Seasonal Affective Disorder, or SAD, can be difficult to live with. It pops up during the winter months in the Portland, Oregon area. The skies can be gloomy and gray well into the spring. Symptoms of Seasonal Affective Disorder can leave people feeling depressed. At least until the sun begins to creep back out in the spring.
But there are helpful steps that people can take to lessen the impact of Seasonal Affective Disorder. Here are a few tips:
Tip #1 to Help with Seasonal Affective Disorder — Light therapy:
What do people do when they do not get enough sunlight where they live? They create artificial sunlight!
Also known as a “Happy Light,” light therapy produces
Light therapy provides many of the same for 20 or more minutes a day. If you practice this, as well as a few other helpful coping tools, you may notice an improved mood and happier life to follow.
Tip #2 to Help with Seasonal Affective Disorder — Spending Time Outside:
As I am typing this, there is rain in the forecast throughout Tualatin and Lake Oswego for the next 24 hours. It’s cold. It’s dreary. And no one wants to go outside.
Do it anyway.
Even if it is to simply get a breath of fresh air, going outside can have a dramatic impact on how your mood. Go for a walk whenever there is a break in the rain. And if it is sunny outside, get out there and play. Just bundle up first.
Getting outside can reduce the effects of Seasonal Affective Disorder. Take advantage of it whenever you can.
Tip #3 to Help with Seasonal Affective Disorder — Regular Exercise:
Exercise gets the “feel good” hormones going through your body. With that being the case, getting in 20-30 minutes of exercise is valuable. It doesn’t have to be strenuous, but it should be enough to get your heart beating a little faster.
The goal isn’t to burn the calories (though if that is a goal, go for it). It is to do what you can to get rid of some cortisol, and get some endorphins coursing through you.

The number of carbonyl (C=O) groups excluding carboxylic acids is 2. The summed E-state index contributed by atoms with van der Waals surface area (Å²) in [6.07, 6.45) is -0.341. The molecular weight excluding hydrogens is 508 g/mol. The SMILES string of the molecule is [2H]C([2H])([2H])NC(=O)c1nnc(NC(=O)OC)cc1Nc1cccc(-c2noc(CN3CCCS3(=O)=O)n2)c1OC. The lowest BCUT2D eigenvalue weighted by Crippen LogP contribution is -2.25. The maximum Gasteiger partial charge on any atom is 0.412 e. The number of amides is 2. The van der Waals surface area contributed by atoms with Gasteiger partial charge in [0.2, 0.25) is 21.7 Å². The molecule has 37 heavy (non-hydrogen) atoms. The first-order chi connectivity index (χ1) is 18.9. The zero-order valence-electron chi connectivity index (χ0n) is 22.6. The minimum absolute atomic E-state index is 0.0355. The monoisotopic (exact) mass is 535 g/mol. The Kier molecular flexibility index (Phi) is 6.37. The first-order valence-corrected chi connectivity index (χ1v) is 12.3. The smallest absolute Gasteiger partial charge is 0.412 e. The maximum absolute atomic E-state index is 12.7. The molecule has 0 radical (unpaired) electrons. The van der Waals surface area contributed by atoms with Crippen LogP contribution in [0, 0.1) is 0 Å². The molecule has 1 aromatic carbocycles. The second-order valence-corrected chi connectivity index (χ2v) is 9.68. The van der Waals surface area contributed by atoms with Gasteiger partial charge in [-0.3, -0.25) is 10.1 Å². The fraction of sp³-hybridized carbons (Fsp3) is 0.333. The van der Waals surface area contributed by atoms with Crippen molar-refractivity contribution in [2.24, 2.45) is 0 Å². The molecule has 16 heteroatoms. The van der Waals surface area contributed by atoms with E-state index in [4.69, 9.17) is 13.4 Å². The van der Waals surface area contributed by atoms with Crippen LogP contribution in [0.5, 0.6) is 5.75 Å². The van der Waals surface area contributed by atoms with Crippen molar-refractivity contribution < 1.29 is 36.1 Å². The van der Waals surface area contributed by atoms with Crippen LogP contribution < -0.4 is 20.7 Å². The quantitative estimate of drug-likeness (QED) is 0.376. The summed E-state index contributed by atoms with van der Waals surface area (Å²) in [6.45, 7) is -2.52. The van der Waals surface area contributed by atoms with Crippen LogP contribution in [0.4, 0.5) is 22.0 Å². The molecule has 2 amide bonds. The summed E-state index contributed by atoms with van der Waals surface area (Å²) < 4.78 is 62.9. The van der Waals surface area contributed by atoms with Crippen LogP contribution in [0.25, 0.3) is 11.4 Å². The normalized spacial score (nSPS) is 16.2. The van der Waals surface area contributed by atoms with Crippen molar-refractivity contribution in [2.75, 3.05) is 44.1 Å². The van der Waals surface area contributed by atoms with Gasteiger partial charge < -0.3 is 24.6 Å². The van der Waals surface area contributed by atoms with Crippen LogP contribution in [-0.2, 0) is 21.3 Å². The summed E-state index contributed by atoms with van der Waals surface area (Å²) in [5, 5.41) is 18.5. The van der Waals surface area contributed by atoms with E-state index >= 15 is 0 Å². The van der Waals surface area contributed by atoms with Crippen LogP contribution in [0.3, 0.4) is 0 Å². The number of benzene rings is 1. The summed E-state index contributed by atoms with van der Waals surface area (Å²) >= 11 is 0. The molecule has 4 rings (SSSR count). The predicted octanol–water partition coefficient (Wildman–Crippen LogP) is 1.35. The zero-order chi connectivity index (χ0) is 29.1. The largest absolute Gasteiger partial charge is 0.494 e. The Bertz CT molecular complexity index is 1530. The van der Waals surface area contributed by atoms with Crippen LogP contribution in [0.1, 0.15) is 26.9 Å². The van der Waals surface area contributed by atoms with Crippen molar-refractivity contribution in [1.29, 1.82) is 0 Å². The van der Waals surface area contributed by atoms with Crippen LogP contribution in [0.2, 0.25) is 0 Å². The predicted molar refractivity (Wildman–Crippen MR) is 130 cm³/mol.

Tip #4 to Help with Seasonal Affective Disorder — Volunteer:
Getting involved in the community can impact the effects of Seasonal Affective Disorder. Depression often has a way of making people withdraw or feel isolated.
Volunteering in a cause that interests you will provide opportunities to interact with others. It can be a meaningful way to get involved in the community.
Plus, you have the added bonus of doing something to help others. An extra, extra bonus is volunteering actually has a way of making you feel and live a more thankful life.
Tip # 5 to Help with Seasonal Affective Disorder — Find a Counselor:
Again, Seasonal Affective Disorder is a form of depression. And people often will withdraw or isolate while feeling depressed. Finding a counselor to help you work through some of emotions of loneliness or gloominess can be helpful in getting you to where you are hoping to go.
I know it may feel embarrassing or create anxiety when thinking about seeking help. You might say to yourself, “It’s not a big deal. I can push through."
Once you get help, however, you’ll likely be wondering why you waited so long.
You don’t have to go through the journey alone.
Seasonal Affective Disorder can hit like a ton of bricks during the months of January and February. Depending on the weather in suburbs of Portland, Oregon, it can linger into the months of March and April. Taking a few steps can help you fight the effects of SAD until the weather starts turning and the sunlight blissfully returns.
Jason Wilkinson is the owner of Wellspace Counseling, a mental health practice located in Tualatin, Oregon. He specializes in helping individuals and marriages looking for emotional and mental wellness.